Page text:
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Judge dissents in denial of rehearing

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Indiana Court of Appeals Judge Margret Robb has issued a lengthy dissent from her colleagues’ denial to rehear a case involving the state’s patient compensation fund. After reviewing the case, she believed the appellate court shouldn’t have applied Restatement (Second) of Torts Section 323.

Posted Tuesday afternoon, the nine-page dissent in Indiana Dept. of Insurance, et al. v. Robin Everhart, personal representative of the estate of James K. Everhart Jr., No. 84A01-0912-CV-614, re-examines the use of Section 323 and the line of cases that developed after the Indiana Supreme Court adopted the section’s approach in Mayhue v. Sparks, 653 N.E.2d 1384 (Ind. 1995). Section 323 outlines that one is liable for harm to another if the failure to exercise reasonable care increases the risk of such harm. It allows the plaintiff to avoid summary judgment on the issue of proximate cause even when there was a less than 50 percent chance of recovery absent the negligence.

James Everhart was injured in an automobile accident and later died. It was determined that he had a better than 80 percent chance of surviving his injuries in the absence of a doctor’s negligence. The trial court awarded Everhart’s estate the statutory maximum of $1 million from the Indiana Patient’s Compensation Fund. The fund appealed and the COA reversed, finding the trial court should have awarded damages only in proportion to the increase in risk of harm that was caused by the malpractice.

Mayhue and the line of cases that followed it don’t apply to the instant matter, she decided, believing the fact that the patients in those cases had less than a 50 percent chance of recovery or survival absent medical negligence was critical to the holding of those cases.

“In my view, section 323 was adopted in Mayhue and applied in the ensuing cases to specifically address the situation where a patient already has a less than fifty percent chance of survival. A plaintiff in such a situation could never prove under traditional tort principles that a doctor whose negligence contributed to the death was also the proximate cause, but Mayhue provides an avenue of recourse,” she wrote.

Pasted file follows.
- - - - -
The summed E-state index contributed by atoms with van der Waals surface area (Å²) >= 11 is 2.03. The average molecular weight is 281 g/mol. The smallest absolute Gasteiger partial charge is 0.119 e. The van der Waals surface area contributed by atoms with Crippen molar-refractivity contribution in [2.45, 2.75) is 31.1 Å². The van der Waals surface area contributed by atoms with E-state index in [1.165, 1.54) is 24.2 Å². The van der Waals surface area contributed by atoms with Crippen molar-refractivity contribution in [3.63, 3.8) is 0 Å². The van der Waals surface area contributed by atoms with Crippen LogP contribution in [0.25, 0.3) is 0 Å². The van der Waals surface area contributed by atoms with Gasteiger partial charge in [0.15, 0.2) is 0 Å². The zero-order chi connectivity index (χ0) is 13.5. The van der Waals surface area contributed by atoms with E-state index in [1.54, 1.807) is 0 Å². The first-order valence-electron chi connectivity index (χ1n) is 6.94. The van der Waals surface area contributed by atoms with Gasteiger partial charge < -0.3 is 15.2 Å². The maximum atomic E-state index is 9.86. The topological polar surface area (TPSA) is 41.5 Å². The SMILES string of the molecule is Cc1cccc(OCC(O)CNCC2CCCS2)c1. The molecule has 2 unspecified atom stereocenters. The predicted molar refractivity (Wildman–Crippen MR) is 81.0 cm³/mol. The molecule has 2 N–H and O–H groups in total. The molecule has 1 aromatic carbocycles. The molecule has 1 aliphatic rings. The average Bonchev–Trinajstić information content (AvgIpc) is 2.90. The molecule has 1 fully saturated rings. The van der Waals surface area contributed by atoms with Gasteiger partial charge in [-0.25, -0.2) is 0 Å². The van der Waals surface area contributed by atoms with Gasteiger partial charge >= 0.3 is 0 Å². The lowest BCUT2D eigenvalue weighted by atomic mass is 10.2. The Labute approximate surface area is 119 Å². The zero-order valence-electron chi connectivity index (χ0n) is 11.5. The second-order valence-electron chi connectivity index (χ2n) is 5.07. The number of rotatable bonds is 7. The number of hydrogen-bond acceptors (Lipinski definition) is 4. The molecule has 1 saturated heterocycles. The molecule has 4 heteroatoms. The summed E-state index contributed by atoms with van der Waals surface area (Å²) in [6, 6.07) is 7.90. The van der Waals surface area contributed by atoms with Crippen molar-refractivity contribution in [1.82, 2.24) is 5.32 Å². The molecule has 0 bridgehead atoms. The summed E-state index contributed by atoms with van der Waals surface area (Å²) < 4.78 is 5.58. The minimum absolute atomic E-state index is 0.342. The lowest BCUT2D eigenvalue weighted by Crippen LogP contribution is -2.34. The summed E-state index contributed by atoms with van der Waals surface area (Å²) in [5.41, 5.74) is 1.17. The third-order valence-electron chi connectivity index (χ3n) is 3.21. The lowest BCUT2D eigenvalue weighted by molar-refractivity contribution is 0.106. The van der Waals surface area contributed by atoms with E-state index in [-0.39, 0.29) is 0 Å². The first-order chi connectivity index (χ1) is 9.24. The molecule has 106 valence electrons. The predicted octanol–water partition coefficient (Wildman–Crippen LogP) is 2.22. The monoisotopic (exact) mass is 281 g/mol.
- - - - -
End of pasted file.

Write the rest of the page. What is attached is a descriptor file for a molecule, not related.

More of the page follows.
Instead, in Everhart’s case, the doctor’s negligence was the proximate cause of his death. Robin Everhart proceeded to recover under a traditional tort analysis and Judge Robb believed that the appellate court should have done so as well. She would grant the petition for rehearing to affirm the trial court.

She also pointed out the overall tone of Robin Everhart’s petition for rehearing is “not in general effective appellate advocacy” with the opinion saying the previous ruling “destroys the foundation of our civil justice system” and allowing the decision to stand will render proximate cause meaningless.

“I would caution counsel that future disagreement with this court can and should be addressed without unnecessary hyperbole,” she wrote.

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  1. Hail to our Constitutional Law Expert in the Executive Office! “What you’re not paying attention to is the fact that I just took an action to change the law,” Obama said.

  2. What is this, the Ind Supreme Court thinking that there is a separation of powers and limited enumerated powers as delegated by a dusty old document? Such eighteen century thinking, so rare and unwanted by the elites in this modern age. Dictate to us, dictate over us, the massess are chanting! George Soros agrees. Time to change with times Ind Supreme Court, says all President Snows. Rule by executive decree is the new black.

  3. I made the same argument before a commission of the Indiana Supreme Court and then to the fedeal district and federal appellate courts. Fell flat. So very glad to read that some judges still beleive that evidentiary foundations matter.

  4. KUDOS to the Indiana Supreme Court for realizing that some bureacracies need to go to the stake. Recall what RWR said: "No government ever voluntarily reduces itself in size. Government programs, once launched, never disappear. Actually, a government bureau is the nearest thing to eternal life we'll ever see on this earth!" NOW ... what next to this rare and inspiring chopping block? Well, the Commission on Gender and Race (but not religion!?!) is way overdue. And some other Board's could be cut with a positive for State and the reputation of the Indiana judiciary.

  5. During a visit where an informant with police wears audio and video, does the video necessary have to show hand to hand transaction of money and narcotics?

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